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Florida’s Real Estate Market

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I recently inherited a property in Florida. Now, I'm a college kid, so I don't know a thing about owning property. But that also means that I don't know what the pros and cons are of actually selling this property. I don't want to sell something really valuable and regret it later, but I'm not sure that I can run a rental property, either. Experts, what would you advise?

Real estate is a valuable thing indeed. Property owners can make profits from their properties by selling them (for more than the property was purchased for, of course) or by renting the space to tenants. Both can be quite lucrative, but which is right for you?

You could sell this Florida property, of course. That would give you an immediate influx of cash, though you could face some tax consequences. You could then invest that money elsewhere, using investment vehicles that would require less active management on your part — which, depending on your schedule and your priorities, could make them a better fit for your lifestyle. Another bit of good news is that the IRS should base its tax assessment of a sale on how long the home was owned by the person who left it to you — it won’t be considered a short-term flip by you, and that will save you some cash.

Of course, buying and selling homes in Florida — or anywhere else — isn’t a fast or simple process. Fortunately, you can rely on real estate agents to help you out. To earn their commission, real estate agents show homes and connect home buyers and sellers. After looking at the space and at your asking price, potential buyers will make an offer. There are other steps to deal with before the same is complete — a home inspection, for instance, and the mortgage approval process for the buyers — but you’ll have the help of experts, including real estate pros and attorneys, and you’ll no doubt reach and close a deal if that is the direction you choose to go in.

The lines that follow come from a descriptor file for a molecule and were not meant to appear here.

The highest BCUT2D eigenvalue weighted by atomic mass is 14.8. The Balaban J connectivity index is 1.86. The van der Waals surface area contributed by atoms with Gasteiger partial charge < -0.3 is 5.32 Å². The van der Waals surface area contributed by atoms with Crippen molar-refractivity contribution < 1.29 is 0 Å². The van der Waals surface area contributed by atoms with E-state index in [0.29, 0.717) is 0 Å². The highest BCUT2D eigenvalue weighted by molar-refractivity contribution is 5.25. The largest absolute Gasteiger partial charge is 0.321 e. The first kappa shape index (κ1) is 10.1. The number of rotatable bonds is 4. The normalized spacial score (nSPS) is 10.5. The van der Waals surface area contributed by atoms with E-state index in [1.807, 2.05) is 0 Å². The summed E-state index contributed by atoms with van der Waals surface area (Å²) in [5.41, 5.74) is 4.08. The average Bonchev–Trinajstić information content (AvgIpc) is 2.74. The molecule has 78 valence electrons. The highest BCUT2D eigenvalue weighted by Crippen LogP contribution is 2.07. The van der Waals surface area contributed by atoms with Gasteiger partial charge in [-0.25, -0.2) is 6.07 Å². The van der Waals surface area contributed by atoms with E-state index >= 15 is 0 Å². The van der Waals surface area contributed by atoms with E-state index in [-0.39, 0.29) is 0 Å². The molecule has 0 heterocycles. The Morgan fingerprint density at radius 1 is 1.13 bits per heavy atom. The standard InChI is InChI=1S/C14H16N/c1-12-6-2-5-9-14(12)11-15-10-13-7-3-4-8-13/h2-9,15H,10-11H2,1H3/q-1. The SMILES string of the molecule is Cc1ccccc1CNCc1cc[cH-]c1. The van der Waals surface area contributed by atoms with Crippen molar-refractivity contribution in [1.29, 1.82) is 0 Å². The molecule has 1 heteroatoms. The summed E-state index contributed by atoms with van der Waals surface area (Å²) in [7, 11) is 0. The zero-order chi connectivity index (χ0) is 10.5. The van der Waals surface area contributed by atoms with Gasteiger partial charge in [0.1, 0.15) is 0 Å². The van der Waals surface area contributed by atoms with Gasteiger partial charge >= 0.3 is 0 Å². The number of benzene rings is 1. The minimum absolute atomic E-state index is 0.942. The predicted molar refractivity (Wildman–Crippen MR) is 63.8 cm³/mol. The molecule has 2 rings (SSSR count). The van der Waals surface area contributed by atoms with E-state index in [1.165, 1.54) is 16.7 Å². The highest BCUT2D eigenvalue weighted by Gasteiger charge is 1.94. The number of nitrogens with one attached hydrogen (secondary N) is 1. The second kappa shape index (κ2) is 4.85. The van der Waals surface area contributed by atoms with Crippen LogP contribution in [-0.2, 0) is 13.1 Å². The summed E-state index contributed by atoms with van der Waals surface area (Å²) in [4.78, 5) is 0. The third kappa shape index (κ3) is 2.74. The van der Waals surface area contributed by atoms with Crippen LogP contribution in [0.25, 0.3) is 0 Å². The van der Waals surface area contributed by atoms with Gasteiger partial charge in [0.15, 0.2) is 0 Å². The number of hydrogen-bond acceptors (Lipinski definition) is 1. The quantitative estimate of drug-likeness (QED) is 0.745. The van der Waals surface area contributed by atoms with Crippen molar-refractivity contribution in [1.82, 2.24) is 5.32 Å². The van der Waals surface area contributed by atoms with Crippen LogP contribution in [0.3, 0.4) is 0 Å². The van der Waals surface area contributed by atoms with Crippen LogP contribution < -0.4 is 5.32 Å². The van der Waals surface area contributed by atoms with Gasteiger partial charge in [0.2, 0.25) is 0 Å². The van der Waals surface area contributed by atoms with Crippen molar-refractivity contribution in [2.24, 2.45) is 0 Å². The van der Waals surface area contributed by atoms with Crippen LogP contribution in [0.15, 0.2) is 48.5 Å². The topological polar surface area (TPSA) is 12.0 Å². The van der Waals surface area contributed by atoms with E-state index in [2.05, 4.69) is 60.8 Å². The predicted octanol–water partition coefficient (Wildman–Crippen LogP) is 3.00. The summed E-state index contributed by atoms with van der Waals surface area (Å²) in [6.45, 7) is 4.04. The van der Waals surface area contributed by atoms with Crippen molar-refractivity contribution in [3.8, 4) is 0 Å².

Or you could rent the property — which comes with a set of responsibilities all its own. You'll have to maintain this property, and — if you're not planning to live locally — that might mean hiring a property management company. Florida has its fair share of rough weather, so you'll certainly want to cover your space with insurance for floods, hurricanes, and other natural disasters. You'll also want to respond quickly if such disasters do strike the space — putting off repairs and maintenance needs will almost always cost you more than acting fast. One benefit of renting your property is that your maintenance and repair work, along with a ton of other expenses, can be tax write-offs.

The good news, say Tampa real estate agents, is that the Florida real estate market is looking pretty good right now. Whether you want to look for a buyer or a renter, you should find the task more than manageable.

We've laid out some basic pros and cons here, but you should not take this as financial advice, legal advice, or any other type of specific and essential advice that you need right now. Instead, our advice is this: you need to talk to experts in person. Specifically, you should speak with a financial advisor and an attorney.

Decisions like yours have to do with more than just your lifestyle and your preferences: you'll want to consider everything from tax implications to zoning laws. Where in Florida is this real estate property? What is the property worth? What is the value of the estate in question? All of this could matter. Have frank discussions with experts — and we mean local experts in Florida — and weight what you learn against your personal priorities. Figure out how much each option could be worth, and then ask yourself what it's worth to you to keep the property or, conversely, free yourself from the responsibilities of managing a rental property. Whatever you choose, we wish you luck.

Content provided by Scholarship Media.